13 December 2011
13 December 2011
General Motors and Teijin will co-develop advanced carbon fibre composite technologies for potential high-volume use globally in GM cars, trucks and crossovers.
The co-development pact signed last week involves use of Teijin’s innovative carbon fibre reinforced thermoplastic (CFRTP) technology, claimed to be a faster and more efficient way to produce carbon fibre composites. Teijin say that this potentially enables GM to introduce CFRTP components on mainstream vehicles, and the arrangement could lead to widening its portfolio beyond specialty and high-end automotive carbon fibre applications.
“Our relationship with Teijin provides the opportunity to revolutionize the way carbon fiber is used in the automotive industry,” said GM Vice Chairman Steve Girsky. “This technology holds the potential to be an industry game changer and demonstrates GM’s long-standing commitment to innovation.”
To support the relationship, Teijin will establish the Teijin Composites Application Center, a technical centre in the northern part of the United States early next year.
According to Teijin, their proprietary breakthrough is its ability to mass-produce carbon fiber-reinforced thermoplastic components with cycle times of under a minute, compared to thermosetting resins which require a much longer timeframe for moulding.
The Teijin Group, which has identified automobiles as a key growth market, accelerated the new technology development through collaboration by the Teijin Composites Innovation Center and Toho Tenax Co. Ltd., where the mass-production technology for carbon fibre reinforced plastic components using thermoplastic resin was successfully developed.
”Teijin’s innovative CFRTP technology, which promises to realize revolutionarily lighter automotive body structures, will play an important role in GM’s initiative to bring carbon fibre components into mainstream vehicles”, said Norio Kamei, senior managing director of Teijin. “We believe our visionary relationship with GM will lead the way in increased usage of green composites in the automotive industry.”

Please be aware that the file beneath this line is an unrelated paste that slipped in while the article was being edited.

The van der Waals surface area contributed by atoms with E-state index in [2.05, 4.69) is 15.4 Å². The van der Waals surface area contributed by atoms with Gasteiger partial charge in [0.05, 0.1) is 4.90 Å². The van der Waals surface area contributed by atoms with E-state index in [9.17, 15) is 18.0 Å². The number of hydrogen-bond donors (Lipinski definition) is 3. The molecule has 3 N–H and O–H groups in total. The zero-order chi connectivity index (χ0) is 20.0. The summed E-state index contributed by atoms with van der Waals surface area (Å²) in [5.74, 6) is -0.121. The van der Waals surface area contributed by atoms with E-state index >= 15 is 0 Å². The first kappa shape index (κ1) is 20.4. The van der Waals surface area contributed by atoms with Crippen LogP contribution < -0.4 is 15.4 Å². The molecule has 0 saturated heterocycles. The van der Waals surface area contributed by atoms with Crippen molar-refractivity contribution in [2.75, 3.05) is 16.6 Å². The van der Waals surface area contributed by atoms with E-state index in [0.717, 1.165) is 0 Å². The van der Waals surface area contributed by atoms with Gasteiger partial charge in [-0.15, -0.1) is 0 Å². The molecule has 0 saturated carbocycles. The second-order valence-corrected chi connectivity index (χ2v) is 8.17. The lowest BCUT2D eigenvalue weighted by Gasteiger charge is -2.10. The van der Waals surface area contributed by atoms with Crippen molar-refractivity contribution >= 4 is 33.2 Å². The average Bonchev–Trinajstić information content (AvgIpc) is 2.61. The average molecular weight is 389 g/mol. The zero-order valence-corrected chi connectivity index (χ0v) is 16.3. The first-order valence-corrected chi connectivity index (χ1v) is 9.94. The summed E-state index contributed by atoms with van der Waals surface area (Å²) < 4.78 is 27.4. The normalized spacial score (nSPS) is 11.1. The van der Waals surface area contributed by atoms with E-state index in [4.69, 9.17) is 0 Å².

The launch of any carbon fibre-intensive vehicle applications resulting from the relationship would be announced closer to market readiness. The agreement does not involve an exchange of equity between the companies.
The American Composites Manufacturers Association participated in a roundtable discussion about the IMAGINE Act. Known as the Innovative Materials in American Growth and Infrastructure, Newly Expanded (IMAGINE) Act, the new bill is designed to promote the increased use of innovative materials like fibre reinforced polymer (FRP) composites, as well as new manufacturing methods to accelerate the deployment and extend the life of infrastructure projects.
After the collapse of a drinking water pipeline in downtown Amsterdam, the Netherlands, Insituform was contracted to reline a close to 100 year old pipe underneath one of the canals. Water was restored successfully within five days, with minimal impact on traffic and the environment.
Australian organisations Austrak, Laing O’Rourke and the University of Southern Queensland (USQ) have joined forces to develop polymer composite solutions for bridge transoms in a $10 million project titled Polymer Composite Transoms for Rail Bridge Deck Replacement (CompTrans).